My recent journey to business meetings in Washington took on a negative tone even before I crossed the border. In the U.S. pre-clearance area at Toronto’s Pearson International Airport, I proceeded to the retinal scanning machine of the Nexus “trusted traveller” program. I used the touch-screen to answer the usual questions and a printed card dropped out which I dutifully gave to the customs officer. To my surprise, I was directed to another room for secondary screening.
The officer looked at my card and said accusingly, “You answered yes to one of the questions.” I explained that I had answered no to all except, “Is the primary purpose of your trip business?” So began a surly cross-examination, followed by a thorough inspection of my carry-on bag right down to last vitamin pill. Meanwhile, another Canadian walked up to wait behind me, clutching his documents and customs card. The officer suddenly reached over my shoulder and ripped the documents out of the man’s hand, yelling, “Go sit down, now!” The man stood stunned, causing the officer to repeat the same directive, not once, but twice. Then he told me I was “free to go,” in the manner of a prison warden releasing an inmate.
So began my business trip to the United States, where I found other Americans to be much friendlier – but extremely worried. The first thing my airport driver said was: “Are things as bad in Canada as down here? Do you think we’re headed for a depression?” A front-page headline in USA Today underlined the reason behind his question: “The new faces of poverty: A record 46 million of us … are now considered poor, as job losses hit the middle class.” Another headline, “Federal benefits, pensions explode,” summed up the financial chasm facing the government.
Federal, civil and military public-service payments and liabilities for 2010 snowballed to $780-billion (U.S.), higher than the $690-billion cost of Social Security. The TV in my hotel room carried an ad from the American Association of Retired People: “Stop Congress from cutting our benefits – that wasn’t the deal.” Clearly, Americans are very worried about their future, and that of their country.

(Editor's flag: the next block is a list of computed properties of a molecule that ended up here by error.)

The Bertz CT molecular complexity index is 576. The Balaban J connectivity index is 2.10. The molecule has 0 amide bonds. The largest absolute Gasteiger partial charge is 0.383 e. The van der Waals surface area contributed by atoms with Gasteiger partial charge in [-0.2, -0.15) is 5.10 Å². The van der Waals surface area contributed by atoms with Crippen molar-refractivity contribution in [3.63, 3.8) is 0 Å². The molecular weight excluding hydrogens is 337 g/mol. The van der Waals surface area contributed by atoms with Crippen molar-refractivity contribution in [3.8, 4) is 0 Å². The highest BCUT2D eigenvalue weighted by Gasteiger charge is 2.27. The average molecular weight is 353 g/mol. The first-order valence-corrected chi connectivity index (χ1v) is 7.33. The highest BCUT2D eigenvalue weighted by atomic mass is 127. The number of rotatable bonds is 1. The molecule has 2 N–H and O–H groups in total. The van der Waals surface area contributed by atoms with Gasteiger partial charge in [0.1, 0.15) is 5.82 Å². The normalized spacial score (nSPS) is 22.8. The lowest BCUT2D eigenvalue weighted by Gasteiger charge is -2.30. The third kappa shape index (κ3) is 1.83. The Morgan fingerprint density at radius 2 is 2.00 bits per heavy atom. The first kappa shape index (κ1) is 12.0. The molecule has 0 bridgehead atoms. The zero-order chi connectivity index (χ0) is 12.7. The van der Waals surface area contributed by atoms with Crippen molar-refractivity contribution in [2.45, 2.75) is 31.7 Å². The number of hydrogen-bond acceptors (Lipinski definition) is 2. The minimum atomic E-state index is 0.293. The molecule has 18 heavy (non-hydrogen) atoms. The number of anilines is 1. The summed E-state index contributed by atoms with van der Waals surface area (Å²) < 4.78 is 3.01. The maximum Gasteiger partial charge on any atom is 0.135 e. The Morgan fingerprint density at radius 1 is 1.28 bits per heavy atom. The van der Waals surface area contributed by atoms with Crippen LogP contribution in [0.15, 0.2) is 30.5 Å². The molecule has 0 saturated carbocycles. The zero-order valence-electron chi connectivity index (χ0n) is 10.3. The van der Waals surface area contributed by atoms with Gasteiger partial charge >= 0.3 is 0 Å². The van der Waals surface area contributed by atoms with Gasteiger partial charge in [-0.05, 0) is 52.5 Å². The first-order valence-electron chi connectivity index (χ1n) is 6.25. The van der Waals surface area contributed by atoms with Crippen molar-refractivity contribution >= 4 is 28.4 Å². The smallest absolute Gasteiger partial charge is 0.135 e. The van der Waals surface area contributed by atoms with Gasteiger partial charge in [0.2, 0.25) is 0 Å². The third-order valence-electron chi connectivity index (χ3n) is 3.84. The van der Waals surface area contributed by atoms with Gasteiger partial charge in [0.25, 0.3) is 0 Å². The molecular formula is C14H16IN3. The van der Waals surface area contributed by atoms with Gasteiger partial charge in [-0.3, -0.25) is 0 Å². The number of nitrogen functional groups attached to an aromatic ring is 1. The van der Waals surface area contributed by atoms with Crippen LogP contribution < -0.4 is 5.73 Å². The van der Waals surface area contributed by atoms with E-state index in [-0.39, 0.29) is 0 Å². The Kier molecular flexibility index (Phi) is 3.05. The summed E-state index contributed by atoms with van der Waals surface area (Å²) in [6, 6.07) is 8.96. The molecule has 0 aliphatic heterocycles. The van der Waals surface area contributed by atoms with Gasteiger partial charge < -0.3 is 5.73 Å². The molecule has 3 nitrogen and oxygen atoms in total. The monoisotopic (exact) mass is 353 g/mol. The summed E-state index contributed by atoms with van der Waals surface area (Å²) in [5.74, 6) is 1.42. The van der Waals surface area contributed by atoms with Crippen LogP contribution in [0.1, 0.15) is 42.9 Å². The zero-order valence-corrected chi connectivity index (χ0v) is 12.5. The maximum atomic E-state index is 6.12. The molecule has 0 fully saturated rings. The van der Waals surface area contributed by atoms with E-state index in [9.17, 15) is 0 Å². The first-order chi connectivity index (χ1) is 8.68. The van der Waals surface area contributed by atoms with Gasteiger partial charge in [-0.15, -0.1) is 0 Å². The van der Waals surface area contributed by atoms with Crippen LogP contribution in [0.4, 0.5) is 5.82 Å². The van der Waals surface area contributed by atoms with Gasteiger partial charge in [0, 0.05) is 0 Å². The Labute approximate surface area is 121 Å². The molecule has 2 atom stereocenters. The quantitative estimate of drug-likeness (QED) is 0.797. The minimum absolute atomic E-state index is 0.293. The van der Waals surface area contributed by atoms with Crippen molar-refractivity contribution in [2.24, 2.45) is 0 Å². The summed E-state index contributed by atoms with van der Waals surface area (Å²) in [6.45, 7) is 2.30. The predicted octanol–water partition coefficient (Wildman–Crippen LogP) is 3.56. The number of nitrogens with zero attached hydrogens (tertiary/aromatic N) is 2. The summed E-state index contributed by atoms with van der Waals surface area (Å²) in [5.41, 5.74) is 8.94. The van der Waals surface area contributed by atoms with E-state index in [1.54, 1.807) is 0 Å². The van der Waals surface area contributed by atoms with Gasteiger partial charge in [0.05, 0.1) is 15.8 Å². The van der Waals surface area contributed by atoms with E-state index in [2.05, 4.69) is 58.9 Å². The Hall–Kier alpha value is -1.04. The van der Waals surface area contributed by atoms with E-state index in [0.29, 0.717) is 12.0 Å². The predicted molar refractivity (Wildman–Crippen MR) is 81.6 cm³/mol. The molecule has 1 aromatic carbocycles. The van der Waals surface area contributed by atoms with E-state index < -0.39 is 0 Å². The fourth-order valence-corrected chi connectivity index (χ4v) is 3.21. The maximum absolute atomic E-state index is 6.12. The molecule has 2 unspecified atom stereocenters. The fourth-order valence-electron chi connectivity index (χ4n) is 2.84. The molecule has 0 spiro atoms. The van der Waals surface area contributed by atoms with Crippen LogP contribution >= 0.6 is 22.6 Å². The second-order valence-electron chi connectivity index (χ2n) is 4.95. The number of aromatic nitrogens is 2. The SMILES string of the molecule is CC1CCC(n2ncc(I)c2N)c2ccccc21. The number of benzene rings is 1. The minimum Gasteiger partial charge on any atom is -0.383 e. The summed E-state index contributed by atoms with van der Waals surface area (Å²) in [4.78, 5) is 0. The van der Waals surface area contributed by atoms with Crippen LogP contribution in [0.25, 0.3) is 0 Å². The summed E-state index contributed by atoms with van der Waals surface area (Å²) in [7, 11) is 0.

My discussions with business leaders did nothing to foster optimism about that future. Perhaps the most telling comment was: “The President believes that only the government can create jobs.” Even those inspired by Barack Obama’s “Yes we can” message feel they’re being treated like the enemy. He has escalated what began as justifiably severe criticism of the investment banking sector’s role in the 2008 financial meltdown into class warfare aimed at “corporations with jets” and “the rich who don’t pay their fair share,” ignoring the fact that the top 5 per cent of wealthiest Americans pay more than half the income tax.
Taking their cue from their President’s anti-business rhetoric, federal regulators have unleashed a prosecution-filled witch hunt that has corporate leaders focusing more on playing defence than creating jobs. A high-profile example is the prosecution of Seattle-based Boeing. With 850 orders for its long-delayed 787 Dreamliner plane and a history of worker strikes, Boeing decided to add a second 787 production line in South Carolina. Although none of its 26,000 unionized workers in Washington state would lose their jobs, the union petitioned the National Labor Relations Board, alleging that the new, non-unionized plant was a violation of workers’ rights. Rather than throwing out this ludicrous petition, the Democrat appointees to the board filed a legal complaint against Boeing to move the 787 line back to Washington.
I have always admired the resiliency of corporate America. Even at the bottom of the worst recessions, the private sector’s entrepreneurial energy has returned the country to economic growth. In more than a hundred visits over three decades, I have never seen that great economic engine so demoralized and less willing to bet shareholders’ savings on the country’s future.
And never has that “Welcome home” from a smiling Canadian customs officer felt so good.